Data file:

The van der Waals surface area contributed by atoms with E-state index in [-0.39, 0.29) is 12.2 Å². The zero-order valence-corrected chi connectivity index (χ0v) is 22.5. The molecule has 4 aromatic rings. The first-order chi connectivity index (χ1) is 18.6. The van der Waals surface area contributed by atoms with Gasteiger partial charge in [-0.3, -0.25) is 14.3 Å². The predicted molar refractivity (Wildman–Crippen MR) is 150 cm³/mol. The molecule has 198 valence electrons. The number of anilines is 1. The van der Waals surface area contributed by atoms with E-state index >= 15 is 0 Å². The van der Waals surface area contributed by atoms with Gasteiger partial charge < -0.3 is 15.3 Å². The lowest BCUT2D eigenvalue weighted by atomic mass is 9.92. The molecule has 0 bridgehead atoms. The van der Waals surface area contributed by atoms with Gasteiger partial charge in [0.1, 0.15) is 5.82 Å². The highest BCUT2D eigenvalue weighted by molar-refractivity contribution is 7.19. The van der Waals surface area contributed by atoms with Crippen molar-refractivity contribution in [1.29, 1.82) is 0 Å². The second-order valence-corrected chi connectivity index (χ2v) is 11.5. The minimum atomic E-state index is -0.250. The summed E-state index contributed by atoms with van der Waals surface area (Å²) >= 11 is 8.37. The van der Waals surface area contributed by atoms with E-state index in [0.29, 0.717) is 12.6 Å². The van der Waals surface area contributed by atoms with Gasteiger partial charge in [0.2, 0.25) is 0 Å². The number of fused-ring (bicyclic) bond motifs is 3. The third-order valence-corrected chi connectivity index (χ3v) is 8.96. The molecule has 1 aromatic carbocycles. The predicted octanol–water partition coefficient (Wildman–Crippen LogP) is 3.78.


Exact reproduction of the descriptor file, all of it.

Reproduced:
The van der Waals surface area contributed by atoms with E-state index in [-0.39, 0.29) is 12.2 Å². The zero-order valence-corrected chi connectivity index (χ0v) is 22.5. The molecule has 4 aromatic rings. The first-order chi connectivity index (χ1) is 18.6. The van der Waals surface area contributed by atoms with Gasteiger partial charge in [-0.3, -0.25) is 14.3 Å². The predicted molar refractivity (Wildman–Crippen MR) is 150 cm³/mol. The molecule has 198 valence electrons. The number of anilines is 1. The van der Waals surface area contributed by atoms with E-state index >= 15 is 0 Å². The van der Waals surface area contributed by atoms with Gasteiger partial charge < -0.3 is 15.3 Å². The lowest BCUT2D eigenvalue weighted by atomic mass is 9.92. The molecule has 0 bridgehead atoms. The van der Waals surface area contributed by atoms with Gasteiger partial charge in [0.1, 0.15) is 5.82 Å². The highest BCUT2D eigenvalue weighted by molar-refractivity contribution is 7.19. The van der Waals surface area contributed by atoms with Crippen molar-refractivity contribution in [1.29, 1.82) is 0 Å². The second-order valence-corrected chi connectivity index (χ2v) is 11.5. The minimum atomic E-state index is -0.250. The summed E-state index contributed by atoms with van der Waals surface area (Å²) >= 11 is 8.37. The van der Waals surface area contributed by atoms with E-state index in [0.29, 0.717) is 12.6 Å². The van der Waals surface area contributed by atoms with Gasteiger partial charge in [0.2, 0.25) is 0 Å². The number of fused-ring (bicyclic) bond motifs is 3. The third-order valence-corrected chi connectivity index (χ3v) is 8.96. The molecule has 1 aromatic carbocycles. The predicted octanol–water partition coefficient (Wildman–Crippen LogP) is 3.78.